Job was a cultural leader because he served human needs. The connection is reinforced in the following verses, where Job seamlessly transitions back from his deeds of service to his position of cultural leadership. “Men listened to me and waited and kept silence for my counsel…” etc.

We become cultural leaders not by seizing control of institutions but by inventing new ways of serving human needs and proving that they work better than the anti-Christian alternatives. We are able to invent new ways of serving human needs because the Spirit has empowered and equipped us in unique ways – through the revelation of the Bible that gives us “inside information” about how the world works, and through the transformation of our hearts and lives. When Christians and Christian institutions serve human needs better than secularists and anti-Christian institutions do, people stop looking to them for leadership and start looking to us.

Read more . . .

Finding the right pastor or priest for a congregation can be a trying ordeal. It is stressful for the candidates, stressful for committees, stressful for elders and bishops (where applicable).

In some cases, qualified ministers have no church, and churches have no permanent minister. What accounts for the disconnect between what sort of candidates are vying for churches and the sort for which churches are actually looking? In economic terms, why is there seemingly a dissonance between supply (ministers) and demand (congregations)?

In order to get a better look at the problem, I have designed a brief survey (1-2 minutes, just 10 questions), asking the question, “What do you look for in a pastor/priest?”

If you are interested in discovering trends that might give a better picture of the source of the problem, please consider taking this survey and passing it on to friends and fellow church members.

I’ll keep the survey open for a month and post the results after that, as well as further follow up surveys if necessary.

You can access the survey here. Thank you!

Blog author: jballor
Thursday, February 13, 2014

"I don't build in order to have clients. I have clients in order to build!"

“I don’t build in order to have clients. I have clients in order to build!”

At Slate Miya Tokumitsu writes that the motto “Do What You Love” really functions as a kind of capitalism-supporting opiate: “In masking the very exploitative mechanisms of labor that it fuels, DWYL is, in fact, the most perfect ideological tool of capitalism.” While Tokumitsu singles out Steve Jobs, perhaps Howard Roark might agree.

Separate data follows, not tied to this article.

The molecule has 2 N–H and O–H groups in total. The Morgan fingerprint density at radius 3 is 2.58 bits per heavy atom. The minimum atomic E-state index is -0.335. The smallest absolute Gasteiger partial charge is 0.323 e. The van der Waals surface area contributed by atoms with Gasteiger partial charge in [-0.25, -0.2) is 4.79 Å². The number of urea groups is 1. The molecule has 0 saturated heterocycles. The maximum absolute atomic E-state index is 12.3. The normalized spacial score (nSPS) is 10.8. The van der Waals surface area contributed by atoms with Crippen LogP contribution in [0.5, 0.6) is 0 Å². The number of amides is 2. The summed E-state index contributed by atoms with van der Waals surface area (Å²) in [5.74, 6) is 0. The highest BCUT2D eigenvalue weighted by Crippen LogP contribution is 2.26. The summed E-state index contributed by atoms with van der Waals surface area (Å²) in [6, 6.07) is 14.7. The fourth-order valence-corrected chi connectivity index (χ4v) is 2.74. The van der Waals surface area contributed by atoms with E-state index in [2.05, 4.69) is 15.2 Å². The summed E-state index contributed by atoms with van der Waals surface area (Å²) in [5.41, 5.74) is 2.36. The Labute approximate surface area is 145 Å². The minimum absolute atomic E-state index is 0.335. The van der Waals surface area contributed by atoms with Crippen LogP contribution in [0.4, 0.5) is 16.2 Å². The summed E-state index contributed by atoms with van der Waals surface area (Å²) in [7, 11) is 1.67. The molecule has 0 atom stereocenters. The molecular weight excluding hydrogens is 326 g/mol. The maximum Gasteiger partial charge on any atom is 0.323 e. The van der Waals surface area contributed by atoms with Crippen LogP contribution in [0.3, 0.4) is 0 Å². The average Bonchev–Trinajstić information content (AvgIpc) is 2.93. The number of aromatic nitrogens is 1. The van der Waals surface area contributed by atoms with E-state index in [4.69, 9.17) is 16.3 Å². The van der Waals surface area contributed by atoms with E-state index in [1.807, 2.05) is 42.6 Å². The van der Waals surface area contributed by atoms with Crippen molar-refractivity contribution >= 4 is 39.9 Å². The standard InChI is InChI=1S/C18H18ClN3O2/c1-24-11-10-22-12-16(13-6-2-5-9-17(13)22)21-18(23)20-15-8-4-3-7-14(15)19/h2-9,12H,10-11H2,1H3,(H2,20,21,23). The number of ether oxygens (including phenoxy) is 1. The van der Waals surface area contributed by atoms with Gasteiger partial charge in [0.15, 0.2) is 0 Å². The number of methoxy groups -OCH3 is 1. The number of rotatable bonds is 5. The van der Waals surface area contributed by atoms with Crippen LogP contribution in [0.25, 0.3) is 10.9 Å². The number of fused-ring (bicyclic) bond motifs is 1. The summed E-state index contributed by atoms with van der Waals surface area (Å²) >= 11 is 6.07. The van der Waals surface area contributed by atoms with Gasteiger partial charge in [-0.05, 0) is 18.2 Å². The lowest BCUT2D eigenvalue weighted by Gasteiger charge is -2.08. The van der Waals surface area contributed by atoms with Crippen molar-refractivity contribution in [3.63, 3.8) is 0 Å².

If that’s true (and it is more than debatable), then this Think Progress piece which touts the Affordable Care Act as a liberation of workers to do what they love ends up being a funny kind of justification for the capitalistic status quo: “People need to work, sure, but that doesn’t justify forcing people to do a particular kind of work — one they wouldn’t choose to do otherwise — at the pain of bad health.”

The problem with these perspectives, and they both represent ends of a continuum, is that work isn’t either all about you or all about someone else (society, your boss, lords of capital, our elected royalty, and so on). Work is something that concerns both us and others; it has a subjective and an objective aspect that must be balanced.

The reality is that a flourishing society needs people working at occupations all across the spectrum, from more subjectively and inwardly focused artistic, creative, entrepreneurial, and inventive types to those who are working primarily with the service of others in mind, whether to provide for their families or to do the dirty work necessary for others to thrive. But all occupations need to have some element of both the subjective and the objective element, even if the ratio is somewhat different in each individual case.

Even so, the best way to balance these horizontal concerns, I argue today at Think Christian, is by triangulating them vertically, to add attention about God’s divine call into the mix. That gets us beyond, I think, “the conflict that inevitably follows the calculation of labor against capital, dog against dog, me against you.”

catholic-environment-coverActon’s newest monograph, Catholicism, Ecology, and the Environment: A Bishop’s Reflection, is now available as a free ebook download until Monday, February 17. The book, with a foreword from Acton’s Director of Research, Sam Gregg, is authored by Bishop Dominique Rey. Bishop Rey graduated with a degree in economics at Lyon and obtained a PhD in fiscal policy at Clermont–Ferrand. He served France as a financial inspector in the Ministry of Finance between 1976 and 1979. Bishop Rey earned a degree in theology and a degree in canon law at the Institute Catholique de Paris while studying for the priesthood.

The monograph critically examines the question: Is modern environmentalism compatible with Christianity? Bishop Rey provides answers to this question in this theological reflection on the relationships among God, man, and nature. The ebook can be downloaded here.